Now, set your first short term goal! You've got all the factors in place to be able to set your first short term goal. Now keep in mind, there's still an art to this. Don't make it an immediate short term goal. At the earliest, make it for tomorrow. For the beginner, I'd suggest either weekly, or bi-weekly goals. Monthly is a little lengthy, and gets to be vague. Let's look at the examples above, and set some goals for those people:
If you bench 190lbs for 4 reps now, how about 195lbs for 4 reps next week? Easy enough to do, eat right and get proper recovery, and you'll be there in no time.
Do you run for 10 minutes now at 7.0 miles an hour? Aim for an extra minute next week, at maybe 7.2 miles per hour. Or better yet, add another thirty seconds every two or three days. Maybe only 15 seconds! How easy is that?
How about the diet one. If you consume 2400 calories now, and feel hungry, replace 200 calories of a guilty "snack" food (like Tostitos) with 100 calories of some sort of bean salad, or a handful of peanuts. Simple!
And the great part about short term goals is that they ADD UP QUICKLY. It's easy to look at a short term goal and scoff, thinking the whole time about "so what if I squat 5 lbs more than last week." It's 5 little pounds! But if you could do that all year (which would be extremely difficult, but isn't unachievable,) you'd be squatting over 250lbs more than you did at the beginning of the year! WOW!
But what if you fail? Don't sweat it! If we all hit every one of our goals every single time, we'd all be Olympic champions! Recover, recuperate, regroup, re-motivate, and try again in a day, or two, or a week. Don't lollygag, but don't rush into it. It's really like walking a tight rope. Push yourself, but on a consistent and realistic basis.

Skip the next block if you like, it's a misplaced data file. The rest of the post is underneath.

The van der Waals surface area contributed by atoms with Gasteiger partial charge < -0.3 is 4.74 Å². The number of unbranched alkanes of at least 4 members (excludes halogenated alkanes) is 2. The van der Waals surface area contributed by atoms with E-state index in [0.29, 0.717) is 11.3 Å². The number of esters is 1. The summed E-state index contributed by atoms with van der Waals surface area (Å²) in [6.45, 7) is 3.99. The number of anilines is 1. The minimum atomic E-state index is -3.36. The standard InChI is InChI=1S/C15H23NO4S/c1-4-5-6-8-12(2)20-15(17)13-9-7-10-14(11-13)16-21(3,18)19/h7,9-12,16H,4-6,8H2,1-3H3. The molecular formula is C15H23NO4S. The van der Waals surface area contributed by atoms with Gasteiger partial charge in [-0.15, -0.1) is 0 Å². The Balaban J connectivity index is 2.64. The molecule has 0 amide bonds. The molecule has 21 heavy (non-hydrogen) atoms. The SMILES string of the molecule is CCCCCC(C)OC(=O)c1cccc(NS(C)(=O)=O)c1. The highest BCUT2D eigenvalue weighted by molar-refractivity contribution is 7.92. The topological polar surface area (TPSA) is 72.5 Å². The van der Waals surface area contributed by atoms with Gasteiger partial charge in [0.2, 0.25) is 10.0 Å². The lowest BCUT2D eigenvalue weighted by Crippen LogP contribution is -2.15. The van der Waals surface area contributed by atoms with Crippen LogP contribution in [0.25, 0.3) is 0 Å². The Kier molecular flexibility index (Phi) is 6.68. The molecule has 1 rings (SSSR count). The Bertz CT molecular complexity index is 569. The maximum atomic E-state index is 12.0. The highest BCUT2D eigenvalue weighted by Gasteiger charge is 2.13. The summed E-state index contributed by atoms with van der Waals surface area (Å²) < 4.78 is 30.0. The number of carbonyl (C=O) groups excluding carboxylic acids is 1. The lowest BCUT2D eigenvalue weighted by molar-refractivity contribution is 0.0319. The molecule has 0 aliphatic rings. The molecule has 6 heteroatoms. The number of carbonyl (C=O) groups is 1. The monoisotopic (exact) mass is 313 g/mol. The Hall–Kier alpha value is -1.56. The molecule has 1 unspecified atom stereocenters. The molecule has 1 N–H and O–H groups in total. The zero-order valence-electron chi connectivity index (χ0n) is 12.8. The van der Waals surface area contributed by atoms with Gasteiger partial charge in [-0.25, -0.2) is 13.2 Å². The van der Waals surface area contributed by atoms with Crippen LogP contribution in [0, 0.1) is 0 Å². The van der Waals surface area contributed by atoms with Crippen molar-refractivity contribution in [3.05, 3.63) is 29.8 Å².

Finally, let's cover the topic you're all probably considering. What if you don't set any short term goals? Well, everybody works their own way, but you have no idea how many people I see go into the gym and do the same exercises every day, doing the same number of push-ups, same number of squats with the same weight, and same amount of time on the treadmill. They don't have goals, they just want to say they go to the gym, and convince themselves that's all that matters. Blahhh...boring...and believe me they won't get far.
How about those who have the big goal in mind, but no little ones? Well, I've heard a lot of people say they want to bench 350, but don't go about getting there with any sort of routine or consistency. They're dumb about it. And what happens? They get sidetracked, tired, burned out, and inevitably...FAIL. Sure, there are exceptions, but in my opinion those exceptions are few and far between.
So that's the scoop. Short term goals are what bring the big, crazy goals into perspective. They're stepping stones across the huge waving river (there I go with the analogies again...). Set them, and start seeing that sweet, sweet progress.
Keep setting goals. Keep breaking records. You'll be surprised at how far you'll get. Good Luck!